wise, and then you will not be frightened at the
horrible " duns" so frequently presented in print.
Neither will the editor "grow sick" nor weary in
the discharge of onerous duties, but with pleasure
and pride will he strive to enlarge the sphere of
his usefulness and confer more lasting benefits
Feace.?Months ago the declaration went forth
to the world that " white-winged Peace " had sup?
planted the ravages of warfare, 'and once again
reigned throughout this broad land. But turmoil
and strife upon tho battle-field have only been suc?
ceeded by disorder and unrest at home. The'bless
ings we all prayed for, hoped for, and looked for?
ward to with such fondness and delight have not
been attained, and the political struggle for fhe
mastery <bofwec!h Radicals and Conservators at?
tracts the gaze of mankind. But there is a Peace
present.with us?in fact, we. have enjoyed its pres?
ence and been made glad wiih its charms. We
mean the " Peace Smoking Tobacco" which is of
fcred.for sale by Bewley, Kbbse & Co., and which
"Wo can recommend to smokers as the tie plus ultra
'of brands. The Indian smokes the calumet in
token of sincerity when he- proclaims "hostilities
ended on his part; and we are not sure if this to?
bacco was more generally used, that the hatred and
bickerings of our Northern brethren would be dis?
pelled under the somnific influence. If our Legis?
lature was in session, it might be-proper to memo?
rialize'that" body to send Thad. Stevens, Summer,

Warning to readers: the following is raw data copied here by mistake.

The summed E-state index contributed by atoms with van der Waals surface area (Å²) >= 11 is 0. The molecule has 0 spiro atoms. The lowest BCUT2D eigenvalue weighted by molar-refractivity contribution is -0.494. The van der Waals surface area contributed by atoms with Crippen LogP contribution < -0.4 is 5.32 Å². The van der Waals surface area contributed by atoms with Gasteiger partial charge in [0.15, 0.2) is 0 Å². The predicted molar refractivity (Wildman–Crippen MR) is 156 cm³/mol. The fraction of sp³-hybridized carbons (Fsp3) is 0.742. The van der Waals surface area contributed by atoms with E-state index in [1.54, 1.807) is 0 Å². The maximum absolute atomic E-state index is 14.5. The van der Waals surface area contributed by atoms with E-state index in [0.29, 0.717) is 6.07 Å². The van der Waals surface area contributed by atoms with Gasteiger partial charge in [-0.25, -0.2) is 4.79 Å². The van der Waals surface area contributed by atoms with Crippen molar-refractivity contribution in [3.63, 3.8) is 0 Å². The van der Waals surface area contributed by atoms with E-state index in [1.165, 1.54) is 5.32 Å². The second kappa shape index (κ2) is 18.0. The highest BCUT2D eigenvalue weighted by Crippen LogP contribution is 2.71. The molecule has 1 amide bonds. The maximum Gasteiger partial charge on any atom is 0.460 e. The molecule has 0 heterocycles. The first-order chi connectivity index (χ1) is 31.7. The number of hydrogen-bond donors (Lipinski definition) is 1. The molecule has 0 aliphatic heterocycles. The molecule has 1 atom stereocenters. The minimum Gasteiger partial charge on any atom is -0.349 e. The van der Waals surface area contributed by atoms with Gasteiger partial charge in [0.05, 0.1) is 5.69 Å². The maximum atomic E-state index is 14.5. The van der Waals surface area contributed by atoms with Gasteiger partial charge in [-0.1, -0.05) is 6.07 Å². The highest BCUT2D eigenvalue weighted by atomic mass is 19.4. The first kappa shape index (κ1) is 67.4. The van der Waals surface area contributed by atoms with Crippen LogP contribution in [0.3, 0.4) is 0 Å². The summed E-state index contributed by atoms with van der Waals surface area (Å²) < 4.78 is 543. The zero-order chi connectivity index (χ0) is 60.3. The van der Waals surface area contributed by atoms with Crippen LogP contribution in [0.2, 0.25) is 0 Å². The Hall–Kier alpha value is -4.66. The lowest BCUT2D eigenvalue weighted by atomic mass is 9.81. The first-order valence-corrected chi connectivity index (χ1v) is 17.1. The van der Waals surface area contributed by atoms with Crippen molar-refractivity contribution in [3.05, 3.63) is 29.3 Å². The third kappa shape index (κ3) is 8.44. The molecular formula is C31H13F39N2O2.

et id otnnt genus, a few packages for their'use and
Death.?With sincere regret we record the death
of Capt. Keating L. Simons, which occurred at his
residence in this-viilage -on the 14th instant. His
health has been fccblo for'month's, and his vigor?
ous frame succumbed to the ravages of disease.?
For several years Capt. Simons held the position
of Commissary for the Confederate States at this
place, a/id was widely known among oifr.'peopre.
In the discharge of the delicate and dffficult duties
of office, he made numerous friends, who will now
deplore his untimely end. Courteous to all, affable
in his manners, and ever ready to relievo the un?
fortunate and distressed, Capt. Simons endeared
his name to many, and maintained a cordial and
friendly intercourse with the community at large.
He was a native of Charleston, but has resided in
Anderson since 18fi3. He leaves a large family to
mourn his loss. We beg to offer a heartfelt condo?
lence in this sad bereavement.
Atbocictjs Murdee.?Jt has never bten our
duty to record a more appalling and wilful murder
than that which occurred in this vicinity on Sat?
urday evening last. ?It seems that a.young man,
Albert Geeb, (son of Mr. David Gebe, Sr./) was